Brian worked at the Jaguar Land Rover factory in Solihull, West Midlands
Brian added: “Occupational health was good for me, but HR wanted me to work according to a doctor’s note regarding just after my operation, rather than a more recent note from my doctor stating that I was perfectly fit for to work.
“I also complained to HR after finding out that some internal jobs were not advertised on an internal portal, which meant I had no chance of seeing those jobs when they were available.
“For the past 15 years I have worked on quality supply parts where I was happy but the company could not afford me to stay on the day shift.
“At the end, I was working in the metrology – measurement – department. I asked to work days because I thought it would be better for my health, but the company just wanted me to retire for health reasons. health.
“I didn’t want this and then I was sacked and told to leave the site immediately. I didn’t get a chance to say goodbye to my work friends, people I had been with worked for years.”
Devastated, Brian sued the company in labor court in June 2019 and was represented by Slater and Gordon. He eventually won his case for unfair dismissal in September of the following year, as well as disability discrimination and indirect discrimination.
JLR was also found to have failed to make “reasonable adjustments”, but a claim of victimization was dismissed, as was a claim of direct discrimination due to disability.
The court said: “We consider that the claimant, who had worked for the respondent since he was 16, would have continued to work for the respondent until his retirement at age 65. There is no supporting evidence that there was a likelihood that the plaintiff would be dismissed before he reached retirement age.”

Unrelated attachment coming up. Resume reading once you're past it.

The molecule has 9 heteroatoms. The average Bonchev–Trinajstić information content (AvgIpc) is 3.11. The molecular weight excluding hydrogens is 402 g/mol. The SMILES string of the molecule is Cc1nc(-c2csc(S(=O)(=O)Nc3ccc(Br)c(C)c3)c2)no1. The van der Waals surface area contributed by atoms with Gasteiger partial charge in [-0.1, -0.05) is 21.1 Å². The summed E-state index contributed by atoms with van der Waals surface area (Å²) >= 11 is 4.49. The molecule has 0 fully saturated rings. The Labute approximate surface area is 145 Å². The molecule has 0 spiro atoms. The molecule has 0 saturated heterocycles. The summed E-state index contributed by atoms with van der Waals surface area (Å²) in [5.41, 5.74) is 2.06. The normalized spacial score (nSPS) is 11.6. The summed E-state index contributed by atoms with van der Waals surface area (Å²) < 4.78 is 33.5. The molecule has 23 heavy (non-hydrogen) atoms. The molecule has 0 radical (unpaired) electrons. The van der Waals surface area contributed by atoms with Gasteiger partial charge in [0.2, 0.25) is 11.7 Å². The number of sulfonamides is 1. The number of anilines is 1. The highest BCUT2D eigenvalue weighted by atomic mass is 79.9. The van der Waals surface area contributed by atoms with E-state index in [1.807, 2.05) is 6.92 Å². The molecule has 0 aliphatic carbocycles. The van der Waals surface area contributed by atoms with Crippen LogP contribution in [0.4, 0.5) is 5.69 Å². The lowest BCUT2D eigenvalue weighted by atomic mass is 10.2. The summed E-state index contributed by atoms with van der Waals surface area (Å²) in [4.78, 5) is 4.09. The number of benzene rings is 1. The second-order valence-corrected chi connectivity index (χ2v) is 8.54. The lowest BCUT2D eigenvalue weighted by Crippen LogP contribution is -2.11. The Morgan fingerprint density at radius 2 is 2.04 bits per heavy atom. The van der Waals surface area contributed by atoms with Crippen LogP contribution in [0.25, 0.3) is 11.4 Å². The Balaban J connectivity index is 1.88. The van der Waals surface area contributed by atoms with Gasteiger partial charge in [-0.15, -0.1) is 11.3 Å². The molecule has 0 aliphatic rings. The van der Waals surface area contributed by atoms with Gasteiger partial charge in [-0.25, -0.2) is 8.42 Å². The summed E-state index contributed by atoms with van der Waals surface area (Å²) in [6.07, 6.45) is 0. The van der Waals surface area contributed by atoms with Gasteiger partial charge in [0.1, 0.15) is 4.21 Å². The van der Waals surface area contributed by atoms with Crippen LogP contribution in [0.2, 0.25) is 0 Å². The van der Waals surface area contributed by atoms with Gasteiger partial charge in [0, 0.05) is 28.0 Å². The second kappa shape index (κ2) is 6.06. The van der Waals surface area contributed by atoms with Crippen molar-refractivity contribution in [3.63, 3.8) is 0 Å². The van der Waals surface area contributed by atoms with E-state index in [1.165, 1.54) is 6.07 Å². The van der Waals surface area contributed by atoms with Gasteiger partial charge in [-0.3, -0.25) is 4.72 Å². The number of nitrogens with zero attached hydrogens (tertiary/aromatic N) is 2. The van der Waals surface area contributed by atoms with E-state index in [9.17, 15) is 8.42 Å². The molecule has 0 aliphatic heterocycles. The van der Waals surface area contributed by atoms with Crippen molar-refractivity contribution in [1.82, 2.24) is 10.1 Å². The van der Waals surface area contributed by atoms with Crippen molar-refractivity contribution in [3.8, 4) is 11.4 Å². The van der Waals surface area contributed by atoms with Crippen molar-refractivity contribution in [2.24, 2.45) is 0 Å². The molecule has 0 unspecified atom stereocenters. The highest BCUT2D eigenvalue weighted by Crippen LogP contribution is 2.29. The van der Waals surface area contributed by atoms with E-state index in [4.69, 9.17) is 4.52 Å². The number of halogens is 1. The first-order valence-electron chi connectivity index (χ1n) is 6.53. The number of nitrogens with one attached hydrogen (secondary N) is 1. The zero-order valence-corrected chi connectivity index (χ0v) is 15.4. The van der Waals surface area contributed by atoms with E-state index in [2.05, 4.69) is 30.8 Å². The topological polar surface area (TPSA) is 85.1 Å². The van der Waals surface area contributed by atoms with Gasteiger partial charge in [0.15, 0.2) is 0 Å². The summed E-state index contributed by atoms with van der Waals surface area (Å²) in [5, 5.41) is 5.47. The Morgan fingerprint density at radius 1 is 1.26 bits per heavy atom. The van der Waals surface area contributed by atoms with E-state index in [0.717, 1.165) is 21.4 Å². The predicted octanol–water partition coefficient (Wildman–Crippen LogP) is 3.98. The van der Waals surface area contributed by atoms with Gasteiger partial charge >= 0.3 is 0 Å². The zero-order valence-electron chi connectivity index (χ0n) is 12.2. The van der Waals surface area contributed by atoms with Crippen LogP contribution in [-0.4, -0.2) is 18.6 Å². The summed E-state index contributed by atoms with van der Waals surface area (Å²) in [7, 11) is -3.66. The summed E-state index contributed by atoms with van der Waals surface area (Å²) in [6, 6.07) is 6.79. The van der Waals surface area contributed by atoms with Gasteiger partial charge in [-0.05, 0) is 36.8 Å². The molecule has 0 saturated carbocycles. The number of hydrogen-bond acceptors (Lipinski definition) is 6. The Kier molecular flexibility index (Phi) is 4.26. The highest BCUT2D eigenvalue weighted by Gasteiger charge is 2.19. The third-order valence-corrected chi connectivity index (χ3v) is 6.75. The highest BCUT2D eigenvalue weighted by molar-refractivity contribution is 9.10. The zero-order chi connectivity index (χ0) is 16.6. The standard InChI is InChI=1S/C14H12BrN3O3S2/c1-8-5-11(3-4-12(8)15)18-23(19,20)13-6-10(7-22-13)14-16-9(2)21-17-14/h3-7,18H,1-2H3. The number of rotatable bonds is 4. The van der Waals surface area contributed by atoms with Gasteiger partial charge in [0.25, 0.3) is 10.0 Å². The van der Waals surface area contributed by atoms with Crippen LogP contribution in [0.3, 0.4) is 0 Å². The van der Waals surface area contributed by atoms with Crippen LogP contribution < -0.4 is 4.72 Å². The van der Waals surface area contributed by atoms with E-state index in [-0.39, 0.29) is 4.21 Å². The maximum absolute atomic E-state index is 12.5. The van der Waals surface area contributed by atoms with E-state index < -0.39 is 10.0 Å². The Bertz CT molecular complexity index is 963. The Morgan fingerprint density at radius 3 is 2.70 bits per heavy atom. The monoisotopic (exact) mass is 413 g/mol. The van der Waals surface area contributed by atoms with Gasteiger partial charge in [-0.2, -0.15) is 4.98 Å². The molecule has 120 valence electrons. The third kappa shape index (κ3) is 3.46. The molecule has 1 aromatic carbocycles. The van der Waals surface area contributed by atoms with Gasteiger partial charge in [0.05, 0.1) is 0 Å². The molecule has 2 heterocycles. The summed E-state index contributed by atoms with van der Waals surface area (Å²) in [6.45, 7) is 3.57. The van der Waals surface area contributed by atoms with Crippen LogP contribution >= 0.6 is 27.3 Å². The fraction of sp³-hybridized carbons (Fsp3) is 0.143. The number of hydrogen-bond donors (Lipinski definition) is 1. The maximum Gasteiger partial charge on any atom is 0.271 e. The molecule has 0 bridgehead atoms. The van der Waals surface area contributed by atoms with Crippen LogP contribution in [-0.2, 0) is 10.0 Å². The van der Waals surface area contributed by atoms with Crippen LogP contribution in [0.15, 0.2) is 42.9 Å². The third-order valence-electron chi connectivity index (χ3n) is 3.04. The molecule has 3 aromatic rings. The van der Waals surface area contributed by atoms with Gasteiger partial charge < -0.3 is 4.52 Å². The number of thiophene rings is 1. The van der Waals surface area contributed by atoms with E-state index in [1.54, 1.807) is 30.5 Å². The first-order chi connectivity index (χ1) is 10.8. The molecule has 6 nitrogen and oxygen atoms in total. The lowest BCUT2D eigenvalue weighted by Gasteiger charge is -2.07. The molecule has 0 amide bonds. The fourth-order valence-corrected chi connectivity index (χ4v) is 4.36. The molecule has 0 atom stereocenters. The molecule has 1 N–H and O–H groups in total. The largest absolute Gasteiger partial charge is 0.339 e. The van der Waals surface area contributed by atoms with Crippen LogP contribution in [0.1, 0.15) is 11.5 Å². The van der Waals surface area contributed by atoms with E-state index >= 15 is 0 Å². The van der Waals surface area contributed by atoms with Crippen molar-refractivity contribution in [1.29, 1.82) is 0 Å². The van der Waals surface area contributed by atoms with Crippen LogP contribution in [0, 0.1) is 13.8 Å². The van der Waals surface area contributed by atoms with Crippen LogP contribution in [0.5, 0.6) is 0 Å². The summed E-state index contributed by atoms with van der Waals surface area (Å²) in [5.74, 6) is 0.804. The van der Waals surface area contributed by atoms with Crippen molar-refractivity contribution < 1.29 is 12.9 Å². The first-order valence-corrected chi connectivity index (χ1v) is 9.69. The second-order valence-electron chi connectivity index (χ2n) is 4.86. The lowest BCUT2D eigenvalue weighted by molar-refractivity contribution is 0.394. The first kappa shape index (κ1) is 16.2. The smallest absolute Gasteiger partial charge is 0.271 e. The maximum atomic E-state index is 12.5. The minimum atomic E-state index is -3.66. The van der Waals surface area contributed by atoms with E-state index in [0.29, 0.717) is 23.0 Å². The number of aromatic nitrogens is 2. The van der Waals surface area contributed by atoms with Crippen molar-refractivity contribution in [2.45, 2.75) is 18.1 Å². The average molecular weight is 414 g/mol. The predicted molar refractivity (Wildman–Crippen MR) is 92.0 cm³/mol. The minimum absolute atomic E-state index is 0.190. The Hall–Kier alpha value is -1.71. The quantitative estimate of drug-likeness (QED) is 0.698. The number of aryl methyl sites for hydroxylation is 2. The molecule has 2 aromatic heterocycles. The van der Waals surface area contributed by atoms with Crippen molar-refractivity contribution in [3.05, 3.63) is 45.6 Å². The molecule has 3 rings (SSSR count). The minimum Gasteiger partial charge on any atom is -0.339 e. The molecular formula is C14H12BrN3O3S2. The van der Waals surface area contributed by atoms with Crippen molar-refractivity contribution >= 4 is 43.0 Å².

At a resumed hearing in March this year, Brian was awarded £252,336, including £70,000 for loss of earnings and £69,000 for loss of future pension. The court also awarded him £11,500 for “damage to feelings”.
Yet despite the award being finalized, Jaguar Land Rover reportedly failed to pay.
As a result, Brian was forced to employ bailiffs who traveled to the company’s headquarters in Coventry to demand payments.
He said: “Even if I won in court, it didn’t give me satisfaction. I could have continued working there if the company had just listened to me.
“I still have great affection for JLR and I believe there were people who were good to me. There were also people towards the end who treated me badly.
“But I will always love the company and the life I lived there.”
Rubel Bashir, Slater and Gordon’s senior partner, said: “Mr Fox was an extremely hardworking employee and worked for JLR throughout his adult life.
“He was incredibly proud of his job and saw JLR as an integral part of his life. He was extremely hurt and devastated by the manner in which he was fired and we are happy to have secured substantial compensation for him.
“JLR appealed the amount of compensation awarded, but this was rejected by the court and we are confident that they will not be successful.
“This judgment shows the importance for employers to make reasonable accommodations for employees with disabilities and to explore all options before laying off.”